Quality Candidates. Recent survey finds #1 problem facing businesses

Finding the right person in today’s environment can be difficult. We give you a few tips to consider to ensure you get the right person and keep them.

With employment rates at all-time lows, finding the right person for that open position is harder to fill today than ever. If you desire to scale your business and improve your overall performance, you must hire the right person…and keep them.

In a recent Statistia survey of business owners, they state their #1 problem is quality of labor. Notice the issue is not finding a person to fill a job position, but the real issue is finding a quality candidate. If you are a small to mid-tier business and struggling to find that right person, here are some tools you can use to find that right person.

1.    Be sure your website is clear on vision, mission, purpose and direction. With the number of available openings, today’s candidates may have more options than you do. Today’s candidates are looking for longer-term employee engagements in companies that fulfill the candidates purpose and impact the communities they serve.

2.    Utilize your network. Monster.com, Indeed and others have clear evidence that the larger percentage (up to 80%) of new hires come from referrals versus online boards. Referrals come from employees, customers, and friends.

3.    Identify your need. Companies that scale hire to their weakness. No company does this better than Chick-fil-A. So, what does this mean? If you are hiring a new team member on a specific team, you must know what is needed most. Ensure you don’t look for qualities in a person that severely overlaps other key members. Review your team’s weakness, define those needs, and write a detailed job description to those weaknesses. Each of us are different, and you can find a person that wants to do what others can’t or don’t desire to do.

4.    Assess before hiring. It is very costly to select the wrong person. You need to use a hiring assessment to ensure the person you are hiring is the right fit. Does this person’s assessment outcome fit the need identified in the job description? I recommend an assessment that is based on how they are wired (called neuroscience). Understanding how people are wired better aligns them in positions, creates enhanced idea flow, and improves communication, productivity and decision making.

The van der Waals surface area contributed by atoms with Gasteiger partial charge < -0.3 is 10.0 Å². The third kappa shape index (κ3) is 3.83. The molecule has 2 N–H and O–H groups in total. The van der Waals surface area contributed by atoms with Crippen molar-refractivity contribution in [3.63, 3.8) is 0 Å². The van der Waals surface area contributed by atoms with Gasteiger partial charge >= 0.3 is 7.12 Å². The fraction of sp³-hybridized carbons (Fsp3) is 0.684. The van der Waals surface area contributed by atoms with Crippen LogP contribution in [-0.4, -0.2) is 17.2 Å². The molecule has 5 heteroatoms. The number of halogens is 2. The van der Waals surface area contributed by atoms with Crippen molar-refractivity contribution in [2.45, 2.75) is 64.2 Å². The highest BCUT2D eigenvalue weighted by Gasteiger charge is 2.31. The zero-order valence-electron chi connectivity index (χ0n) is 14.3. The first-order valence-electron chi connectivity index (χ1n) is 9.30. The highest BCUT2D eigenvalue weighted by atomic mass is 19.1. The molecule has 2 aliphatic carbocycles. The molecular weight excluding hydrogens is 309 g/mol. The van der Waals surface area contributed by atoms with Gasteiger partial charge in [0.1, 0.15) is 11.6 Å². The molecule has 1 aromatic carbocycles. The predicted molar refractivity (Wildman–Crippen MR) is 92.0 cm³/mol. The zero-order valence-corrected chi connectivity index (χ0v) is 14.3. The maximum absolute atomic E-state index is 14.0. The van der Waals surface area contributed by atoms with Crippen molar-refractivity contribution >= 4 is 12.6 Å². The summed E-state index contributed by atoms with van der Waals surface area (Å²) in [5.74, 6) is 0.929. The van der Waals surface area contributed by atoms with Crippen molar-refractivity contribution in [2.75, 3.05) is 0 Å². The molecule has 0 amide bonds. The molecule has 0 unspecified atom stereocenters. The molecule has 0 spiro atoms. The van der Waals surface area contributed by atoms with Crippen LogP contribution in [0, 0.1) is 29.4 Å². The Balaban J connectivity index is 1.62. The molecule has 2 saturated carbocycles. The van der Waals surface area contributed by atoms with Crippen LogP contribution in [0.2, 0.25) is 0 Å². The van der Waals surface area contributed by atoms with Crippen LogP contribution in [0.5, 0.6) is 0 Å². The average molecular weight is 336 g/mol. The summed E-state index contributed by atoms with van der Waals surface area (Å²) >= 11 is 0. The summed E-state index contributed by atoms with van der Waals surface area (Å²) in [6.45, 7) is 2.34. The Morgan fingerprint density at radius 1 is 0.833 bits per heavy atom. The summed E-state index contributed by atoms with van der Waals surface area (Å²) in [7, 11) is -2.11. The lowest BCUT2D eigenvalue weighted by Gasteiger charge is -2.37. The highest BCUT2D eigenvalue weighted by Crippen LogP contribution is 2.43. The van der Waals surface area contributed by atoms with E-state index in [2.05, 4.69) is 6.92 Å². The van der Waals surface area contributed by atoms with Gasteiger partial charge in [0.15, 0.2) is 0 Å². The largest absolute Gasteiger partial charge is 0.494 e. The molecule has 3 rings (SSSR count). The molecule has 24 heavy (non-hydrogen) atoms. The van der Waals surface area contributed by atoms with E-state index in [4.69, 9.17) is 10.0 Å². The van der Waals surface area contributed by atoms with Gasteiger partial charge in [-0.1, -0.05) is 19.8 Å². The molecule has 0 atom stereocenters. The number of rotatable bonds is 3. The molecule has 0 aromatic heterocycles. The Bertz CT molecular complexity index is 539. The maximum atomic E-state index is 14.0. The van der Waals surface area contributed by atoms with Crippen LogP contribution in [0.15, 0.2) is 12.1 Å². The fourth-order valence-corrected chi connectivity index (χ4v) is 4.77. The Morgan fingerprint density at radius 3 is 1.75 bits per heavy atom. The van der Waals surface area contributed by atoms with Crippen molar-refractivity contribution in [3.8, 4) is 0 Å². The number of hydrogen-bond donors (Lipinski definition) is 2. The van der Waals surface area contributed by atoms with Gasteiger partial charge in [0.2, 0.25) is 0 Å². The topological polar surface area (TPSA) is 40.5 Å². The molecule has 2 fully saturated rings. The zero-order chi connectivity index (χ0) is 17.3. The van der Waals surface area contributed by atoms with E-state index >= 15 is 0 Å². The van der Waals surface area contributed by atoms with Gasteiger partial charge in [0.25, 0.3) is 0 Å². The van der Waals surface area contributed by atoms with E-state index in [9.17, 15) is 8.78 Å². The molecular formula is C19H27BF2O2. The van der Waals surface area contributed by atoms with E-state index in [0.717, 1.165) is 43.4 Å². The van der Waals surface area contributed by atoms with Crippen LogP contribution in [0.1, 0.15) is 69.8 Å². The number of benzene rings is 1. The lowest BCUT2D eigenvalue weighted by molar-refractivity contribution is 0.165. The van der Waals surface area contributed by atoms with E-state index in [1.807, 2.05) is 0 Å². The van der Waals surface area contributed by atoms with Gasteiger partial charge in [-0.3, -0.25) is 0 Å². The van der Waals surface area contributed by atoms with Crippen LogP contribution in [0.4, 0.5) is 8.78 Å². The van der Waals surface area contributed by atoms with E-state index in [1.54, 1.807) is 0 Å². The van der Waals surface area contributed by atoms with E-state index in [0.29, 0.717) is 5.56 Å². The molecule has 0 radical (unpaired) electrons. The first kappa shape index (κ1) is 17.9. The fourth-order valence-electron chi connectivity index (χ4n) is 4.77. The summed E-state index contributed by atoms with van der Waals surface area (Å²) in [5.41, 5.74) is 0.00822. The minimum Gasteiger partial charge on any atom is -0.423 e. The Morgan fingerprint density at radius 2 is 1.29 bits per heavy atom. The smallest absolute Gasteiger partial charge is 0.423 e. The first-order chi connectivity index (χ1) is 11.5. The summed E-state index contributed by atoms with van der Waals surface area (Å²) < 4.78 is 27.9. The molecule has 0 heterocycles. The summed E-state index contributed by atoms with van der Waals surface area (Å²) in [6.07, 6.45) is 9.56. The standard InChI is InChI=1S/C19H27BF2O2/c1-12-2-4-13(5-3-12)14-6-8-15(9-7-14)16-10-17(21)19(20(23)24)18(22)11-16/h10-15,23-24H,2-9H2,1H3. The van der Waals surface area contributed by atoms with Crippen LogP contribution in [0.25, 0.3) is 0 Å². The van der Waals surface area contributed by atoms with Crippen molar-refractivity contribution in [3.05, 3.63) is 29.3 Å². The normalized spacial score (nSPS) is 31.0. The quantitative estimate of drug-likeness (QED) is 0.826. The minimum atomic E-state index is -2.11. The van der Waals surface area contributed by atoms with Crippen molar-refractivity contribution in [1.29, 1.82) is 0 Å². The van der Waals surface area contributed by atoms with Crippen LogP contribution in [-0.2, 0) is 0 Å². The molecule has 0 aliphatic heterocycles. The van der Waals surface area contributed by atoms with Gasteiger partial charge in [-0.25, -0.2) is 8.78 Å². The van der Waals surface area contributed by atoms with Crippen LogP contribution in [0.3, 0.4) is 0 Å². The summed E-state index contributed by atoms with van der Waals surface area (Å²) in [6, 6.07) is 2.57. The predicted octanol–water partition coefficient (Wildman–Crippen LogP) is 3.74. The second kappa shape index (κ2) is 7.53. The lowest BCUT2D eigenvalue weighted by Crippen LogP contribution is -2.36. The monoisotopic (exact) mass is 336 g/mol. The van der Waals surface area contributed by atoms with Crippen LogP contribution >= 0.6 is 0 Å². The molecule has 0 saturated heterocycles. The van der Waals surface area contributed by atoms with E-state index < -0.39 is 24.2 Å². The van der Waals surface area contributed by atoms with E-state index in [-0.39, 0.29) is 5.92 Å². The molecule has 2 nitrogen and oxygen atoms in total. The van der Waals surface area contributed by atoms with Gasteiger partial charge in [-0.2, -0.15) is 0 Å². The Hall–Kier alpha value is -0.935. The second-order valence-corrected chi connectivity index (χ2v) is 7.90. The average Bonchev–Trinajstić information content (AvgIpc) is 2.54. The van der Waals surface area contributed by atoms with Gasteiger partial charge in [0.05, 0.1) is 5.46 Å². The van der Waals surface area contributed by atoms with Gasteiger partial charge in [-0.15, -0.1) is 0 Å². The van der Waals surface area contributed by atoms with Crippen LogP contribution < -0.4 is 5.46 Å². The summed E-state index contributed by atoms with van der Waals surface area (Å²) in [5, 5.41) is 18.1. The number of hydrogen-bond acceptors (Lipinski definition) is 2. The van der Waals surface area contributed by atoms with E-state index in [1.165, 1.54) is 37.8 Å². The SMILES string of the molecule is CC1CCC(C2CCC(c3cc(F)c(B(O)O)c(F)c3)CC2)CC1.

5.    Selection first steps. Statistics prove this- Employees that are onboarded properly stay longer. A few ideas for welcoming new hires include:

a.    Sending a welcome basket prior to starting and include a note to the spouse, should there be one, welcoming them to the family.

b.    Prior to starting, send a gift certificate to a spa treatment or tickets to an upcoming sport’s event.

c.     On their first day, don’t start compliance or company training. Let them get to know their team. Encourage the team leader to take him/her to lunch with the team on the company’s dime.

d.    Have their manager give them a tour of the operation, but more importantly, ensure the new hire understands the people their job will impact day-to-day. If they are a part of a process, let the new hire meet those team members who will work in the process before them, so they know the nuances of what they will receive, as well as, those people that the new hire will move his/her work to. This will enable him/her to know what the person, down-the-line, will expect from the new hire.

e.    Be sure to meet with the new hire two weeks after hiring to gauge their mood. Look for frustrations they may be experiencing. Let them know what you are noticing and ask how you can help. Also, be sure to do this at the 30-day mark and the 90-day mark. Why? In a recent survey by Jobvite, a new hire will likely depart within 90 days.

For your organization to scale, you must hire and keep quality people. To learn more about using neuroscience assessments to hire the right person, contact us at 843-264-7090, visit rootloud.com, or email us at [email protected] For 24 years, Rootloud has delivered performance consulting to more than 550 organizations by impacting people, processes, and technology.

Mitch Smith
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Contact Mitch Smith at 803.466.3220 or [email protected]